The Wild Wine

grapes1“It is the wine that leads me on,
the wild wine
that sets the wisest man to sing
at the top of his lungs,
laugh like a fool – it drives the
man to dancing… it even
tempts him to blurt out stories
better never told.”
― Homer, The Odyssey
My urban-homesteading heart is so full, it might burst. This weekend combined two of my favorite things: urban foraging and wine making [insert girlie squeal here].
Mid-August means three things at the Tropical Homestead: Brain-melting heat, hair-frizzing humidity, and wild fox grapes. These darling little fruits make me forget the first two and cause me to wander aimlessly through my city looking for the tell-tale vine that overtakes pine trees, chainlink fences, and slow-moving pedestrians.


Riley and Griff usually venture out with me, but sooner or later (who am I kidding? It’s always sooner) they succumb to summertime laziness and/or dehydration and I’m left alone to tromp through urban jungles for my prize.
And what a prize it is.
This year was mild and warm, so the grapes were bigger and less tart. After canning a small batch of grape jelly, I thought I might attempt a small batch of wine.


Thanks to the magic of the Internet, I found a recipe for wild wine that I adapted.
I washed the grape clusters and picked out the leaves.
Leaving the stems on, I covered with spring water and brought to a  boil, then reduced the heat until the skins cracked. The kitchen smelled super grape-y at this point. Bonus.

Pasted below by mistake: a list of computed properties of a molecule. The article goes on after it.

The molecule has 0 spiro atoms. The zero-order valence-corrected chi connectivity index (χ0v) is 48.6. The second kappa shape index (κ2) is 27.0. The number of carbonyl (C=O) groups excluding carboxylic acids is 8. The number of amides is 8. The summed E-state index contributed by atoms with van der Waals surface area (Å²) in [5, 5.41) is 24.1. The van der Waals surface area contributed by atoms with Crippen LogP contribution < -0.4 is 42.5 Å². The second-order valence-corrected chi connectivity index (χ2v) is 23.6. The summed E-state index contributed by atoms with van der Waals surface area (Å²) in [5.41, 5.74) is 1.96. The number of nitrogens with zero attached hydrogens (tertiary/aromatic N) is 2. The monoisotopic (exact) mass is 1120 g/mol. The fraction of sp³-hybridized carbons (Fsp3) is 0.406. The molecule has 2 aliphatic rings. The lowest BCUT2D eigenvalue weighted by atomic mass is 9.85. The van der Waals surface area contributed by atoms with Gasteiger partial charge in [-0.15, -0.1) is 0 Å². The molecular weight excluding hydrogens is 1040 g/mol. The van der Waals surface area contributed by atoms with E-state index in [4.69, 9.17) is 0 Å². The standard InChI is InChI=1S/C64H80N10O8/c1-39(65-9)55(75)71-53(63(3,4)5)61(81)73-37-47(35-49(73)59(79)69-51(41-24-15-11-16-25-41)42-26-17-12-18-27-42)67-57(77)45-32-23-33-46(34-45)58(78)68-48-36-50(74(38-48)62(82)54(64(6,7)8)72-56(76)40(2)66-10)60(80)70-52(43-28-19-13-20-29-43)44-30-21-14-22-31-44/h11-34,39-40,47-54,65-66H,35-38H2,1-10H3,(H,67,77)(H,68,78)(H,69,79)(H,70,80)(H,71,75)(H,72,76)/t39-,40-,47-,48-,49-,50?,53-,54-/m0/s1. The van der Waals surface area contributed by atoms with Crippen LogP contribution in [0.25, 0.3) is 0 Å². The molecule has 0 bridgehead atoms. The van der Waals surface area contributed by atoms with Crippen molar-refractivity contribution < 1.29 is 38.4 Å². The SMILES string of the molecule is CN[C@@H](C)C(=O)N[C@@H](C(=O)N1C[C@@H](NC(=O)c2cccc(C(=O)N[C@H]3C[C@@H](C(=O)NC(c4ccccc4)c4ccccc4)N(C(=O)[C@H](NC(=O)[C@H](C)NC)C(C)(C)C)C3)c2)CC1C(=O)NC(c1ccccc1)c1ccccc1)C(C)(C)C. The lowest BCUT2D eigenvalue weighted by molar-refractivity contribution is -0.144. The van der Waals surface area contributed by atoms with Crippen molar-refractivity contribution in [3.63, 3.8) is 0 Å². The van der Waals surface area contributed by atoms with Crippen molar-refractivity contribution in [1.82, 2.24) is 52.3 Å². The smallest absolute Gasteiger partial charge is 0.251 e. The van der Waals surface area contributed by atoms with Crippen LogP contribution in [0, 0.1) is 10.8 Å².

The next step I just call “LISSY-SMASH!” I pretended to have green skin and proceeded to decimate all those little delicate orbs I lovingly picked by hand just a few hours before. Sorry to offend your sensitive nature, but it’s basic Circle of Life stuff. You have to harden yourself to these eventualities if you want to be self-sufficent.
The mash goes through a strainer and then through cheesecloth or muslin. I have procured a specialty strainer. It’s called an old pillowcase. Just as effective.


Then the juice is measured, and matched in up to a 1:1 ratio with sugar. Remember, these aren’t table grapes, they are tart.  If you like a drier wine, you can always reduce the sugar, like I did. Once the mixture of juice and sugar cooled, I added Montrachet yeast and a bit of water. And a green balloon for a splash of color.
Now I just need to wait for the bubbling action to cease and probably rack it one more time before bottling. Then comes the fun part: drinking, singing, dancing and stories. Cheers!
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3 Responses to The Wild Wine

  1. Thanks for another wonderful post. Where else could anybody get that type of information in such an ideal way of writing? I have a presentation next week, and I’m on the look for such information.

  2. wonga says:

    Hello. Great job. I did not anticipate this. This is a impressive story. Thanks!

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